5. I agree that his approach was not the best one. While it did raise the awareness about the issue, people are now drawn to Mike Daisey’s lie rather than the working conditions of Foxconn. He could have used this monologue still potentially if he framed it beforehand as a story based on his experiences and the experiences of people who have done research in the field. He could have even added that some characters have been added to my experiences in order to incorporate the experience of others. This way he still brings a personal aspect to his story without it being 100% of his own experiences.


  6. I like how you point out the fact that the worker conditions are still an issue in some of the factories. Although Daisey lied about various things in his interview we cannot simply pretend everything Apple does is okay. There are still sub-par working conditions in a lot of the factories and hopefully Daisey’s lies do not make people forget about this. What Daisey did was wrong and people should be careful about what is true and what is not from his interview. Overall, Daisey’s interview brought attention to Apple’s factories and hopefully people take a stand against the way they treat their workers.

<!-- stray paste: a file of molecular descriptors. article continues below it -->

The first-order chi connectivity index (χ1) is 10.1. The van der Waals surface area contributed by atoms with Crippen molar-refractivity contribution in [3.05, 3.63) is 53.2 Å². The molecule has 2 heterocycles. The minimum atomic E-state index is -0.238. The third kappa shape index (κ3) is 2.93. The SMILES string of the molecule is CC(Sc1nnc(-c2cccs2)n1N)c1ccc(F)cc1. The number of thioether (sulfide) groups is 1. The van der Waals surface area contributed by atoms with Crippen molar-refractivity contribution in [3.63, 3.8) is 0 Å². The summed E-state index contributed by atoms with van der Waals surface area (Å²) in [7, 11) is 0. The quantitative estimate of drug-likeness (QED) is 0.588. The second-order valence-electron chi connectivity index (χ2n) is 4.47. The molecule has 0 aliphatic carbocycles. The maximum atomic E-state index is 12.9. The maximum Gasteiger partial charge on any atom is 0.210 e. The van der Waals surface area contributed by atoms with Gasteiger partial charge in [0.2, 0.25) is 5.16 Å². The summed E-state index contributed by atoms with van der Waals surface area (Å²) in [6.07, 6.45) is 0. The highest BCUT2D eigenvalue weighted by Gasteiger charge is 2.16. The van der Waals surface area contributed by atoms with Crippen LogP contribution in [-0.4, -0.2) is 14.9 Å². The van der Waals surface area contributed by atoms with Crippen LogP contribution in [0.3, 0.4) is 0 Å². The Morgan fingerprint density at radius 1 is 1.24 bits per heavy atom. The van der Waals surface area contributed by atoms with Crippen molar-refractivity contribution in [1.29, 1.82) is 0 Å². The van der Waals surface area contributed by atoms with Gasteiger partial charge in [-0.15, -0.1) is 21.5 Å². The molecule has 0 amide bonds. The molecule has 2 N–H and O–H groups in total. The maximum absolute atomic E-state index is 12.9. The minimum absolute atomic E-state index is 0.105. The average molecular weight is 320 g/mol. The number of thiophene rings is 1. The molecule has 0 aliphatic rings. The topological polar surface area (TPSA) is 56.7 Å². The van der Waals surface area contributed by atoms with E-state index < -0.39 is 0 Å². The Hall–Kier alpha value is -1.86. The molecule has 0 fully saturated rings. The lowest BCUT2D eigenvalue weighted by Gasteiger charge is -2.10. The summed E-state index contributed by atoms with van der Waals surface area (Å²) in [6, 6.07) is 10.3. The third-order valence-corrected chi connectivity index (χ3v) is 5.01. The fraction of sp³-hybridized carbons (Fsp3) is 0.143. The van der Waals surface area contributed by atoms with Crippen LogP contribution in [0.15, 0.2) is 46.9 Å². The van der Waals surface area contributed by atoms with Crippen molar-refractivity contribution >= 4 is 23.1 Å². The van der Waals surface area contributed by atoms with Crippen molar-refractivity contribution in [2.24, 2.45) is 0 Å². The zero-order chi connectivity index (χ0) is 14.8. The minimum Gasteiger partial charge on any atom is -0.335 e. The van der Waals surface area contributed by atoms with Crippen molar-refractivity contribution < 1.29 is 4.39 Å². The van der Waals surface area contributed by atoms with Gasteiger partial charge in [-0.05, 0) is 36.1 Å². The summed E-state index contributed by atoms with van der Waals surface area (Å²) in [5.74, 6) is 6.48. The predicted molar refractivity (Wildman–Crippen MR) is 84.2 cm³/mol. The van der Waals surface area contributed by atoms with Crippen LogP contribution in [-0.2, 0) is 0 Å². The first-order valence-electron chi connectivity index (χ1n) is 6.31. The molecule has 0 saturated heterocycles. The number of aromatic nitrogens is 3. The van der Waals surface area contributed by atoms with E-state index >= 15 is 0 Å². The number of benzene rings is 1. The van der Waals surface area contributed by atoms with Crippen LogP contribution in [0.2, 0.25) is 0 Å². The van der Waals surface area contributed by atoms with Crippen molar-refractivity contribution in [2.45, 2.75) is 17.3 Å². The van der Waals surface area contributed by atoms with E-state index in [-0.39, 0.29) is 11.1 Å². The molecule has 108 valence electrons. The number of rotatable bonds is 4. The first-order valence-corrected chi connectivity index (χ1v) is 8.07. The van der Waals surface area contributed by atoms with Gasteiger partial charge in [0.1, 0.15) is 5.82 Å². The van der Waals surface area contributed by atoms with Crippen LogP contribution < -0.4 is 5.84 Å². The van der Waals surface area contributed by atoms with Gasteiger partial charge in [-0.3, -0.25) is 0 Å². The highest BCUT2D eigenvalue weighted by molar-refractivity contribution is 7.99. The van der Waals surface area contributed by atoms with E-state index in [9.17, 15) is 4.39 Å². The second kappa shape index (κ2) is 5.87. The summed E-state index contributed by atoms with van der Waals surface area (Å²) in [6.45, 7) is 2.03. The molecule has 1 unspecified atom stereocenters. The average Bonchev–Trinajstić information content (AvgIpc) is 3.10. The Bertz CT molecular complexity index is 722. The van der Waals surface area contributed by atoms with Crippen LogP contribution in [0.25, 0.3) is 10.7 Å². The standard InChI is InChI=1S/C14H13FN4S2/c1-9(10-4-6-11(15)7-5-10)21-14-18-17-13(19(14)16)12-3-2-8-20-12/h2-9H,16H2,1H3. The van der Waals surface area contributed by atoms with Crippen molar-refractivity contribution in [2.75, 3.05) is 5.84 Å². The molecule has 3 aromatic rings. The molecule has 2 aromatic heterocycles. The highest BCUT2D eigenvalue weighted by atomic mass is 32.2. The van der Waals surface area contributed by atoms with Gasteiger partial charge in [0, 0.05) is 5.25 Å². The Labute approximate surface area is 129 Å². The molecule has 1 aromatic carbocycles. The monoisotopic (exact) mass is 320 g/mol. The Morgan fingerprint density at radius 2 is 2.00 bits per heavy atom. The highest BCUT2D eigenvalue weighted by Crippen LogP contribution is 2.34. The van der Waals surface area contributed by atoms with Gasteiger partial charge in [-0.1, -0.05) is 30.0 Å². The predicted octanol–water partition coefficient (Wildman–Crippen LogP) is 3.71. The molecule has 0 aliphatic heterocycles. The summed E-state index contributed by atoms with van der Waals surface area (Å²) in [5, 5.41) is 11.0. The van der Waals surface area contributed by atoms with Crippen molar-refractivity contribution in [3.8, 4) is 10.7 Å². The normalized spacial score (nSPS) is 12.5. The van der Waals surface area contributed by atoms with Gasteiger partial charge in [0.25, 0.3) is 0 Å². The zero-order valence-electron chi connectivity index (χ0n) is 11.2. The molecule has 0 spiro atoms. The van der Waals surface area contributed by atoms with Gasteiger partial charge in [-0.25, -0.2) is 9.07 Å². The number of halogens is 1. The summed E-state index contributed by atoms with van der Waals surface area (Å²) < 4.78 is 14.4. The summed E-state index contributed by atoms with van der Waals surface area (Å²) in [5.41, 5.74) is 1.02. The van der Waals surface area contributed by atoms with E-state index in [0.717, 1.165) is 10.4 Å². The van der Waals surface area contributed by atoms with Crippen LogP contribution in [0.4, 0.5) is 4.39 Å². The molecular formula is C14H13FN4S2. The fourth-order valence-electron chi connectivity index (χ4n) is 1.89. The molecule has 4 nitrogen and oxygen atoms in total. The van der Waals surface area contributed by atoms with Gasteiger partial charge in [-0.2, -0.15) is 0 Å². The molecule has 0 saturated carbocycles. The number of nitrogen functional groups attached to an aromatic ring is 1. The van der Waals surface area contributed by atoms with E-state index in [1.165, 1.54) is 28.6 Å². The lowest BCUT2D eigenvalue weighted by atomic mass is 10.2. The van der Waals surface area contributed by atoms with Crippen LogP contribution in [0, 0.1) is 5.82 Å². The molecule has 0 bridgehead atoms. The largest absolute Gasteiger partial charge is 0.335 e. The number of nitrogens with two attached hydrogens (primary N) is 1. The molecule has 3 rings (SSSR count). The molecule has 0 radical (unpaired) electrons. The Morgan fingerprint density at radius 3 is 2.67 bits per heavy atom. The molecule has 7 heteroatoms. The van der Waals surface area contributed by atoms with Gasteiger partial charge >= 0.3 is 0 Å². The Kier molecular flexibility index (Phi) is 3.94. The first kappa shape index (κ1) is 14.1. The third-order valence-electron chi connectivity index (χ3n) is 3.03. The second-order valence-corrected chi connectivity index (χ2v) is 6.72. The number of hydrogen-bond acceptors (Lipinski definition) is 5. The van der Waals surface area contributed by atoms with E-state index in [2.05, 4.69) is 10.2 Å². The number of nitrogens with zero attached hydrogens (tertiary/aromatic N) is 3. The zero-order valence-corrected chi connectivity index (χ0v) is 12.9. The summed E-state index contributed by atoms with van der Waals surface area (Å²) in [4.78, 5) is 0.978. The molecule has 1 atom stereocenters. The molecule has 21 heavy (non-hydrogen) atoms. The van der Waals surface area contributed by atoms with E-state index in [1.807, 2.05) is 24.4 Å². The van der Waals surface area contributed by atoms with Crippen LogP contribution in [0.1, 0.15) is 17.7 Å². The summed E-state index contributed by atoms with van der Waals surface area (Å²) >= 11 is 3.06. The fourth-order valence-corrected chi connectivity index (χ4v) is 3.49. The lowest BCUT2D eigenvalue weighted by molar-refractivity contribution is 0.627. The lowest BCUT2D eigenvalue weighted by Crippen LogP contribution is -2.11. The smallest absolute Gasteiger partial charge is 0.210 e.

Liked by 1 person

    • RIght. For example, an international watch dog group, the ILO, tracks which countries at least have laws about freedom of association and the right to organize. Never mind enforcement. China has not passed many of these laws. See here.


  7. I thought it was interesting what you said about being “too trusting” when you listened to the first podcast. That makes me think about what we can and cannot trust in media. Should we be questioning the validity of stories and reporting when we hear them on the radio or see them on TV? I thought the retraction did a good job of ensuring that they strongly objected to having false information on their show.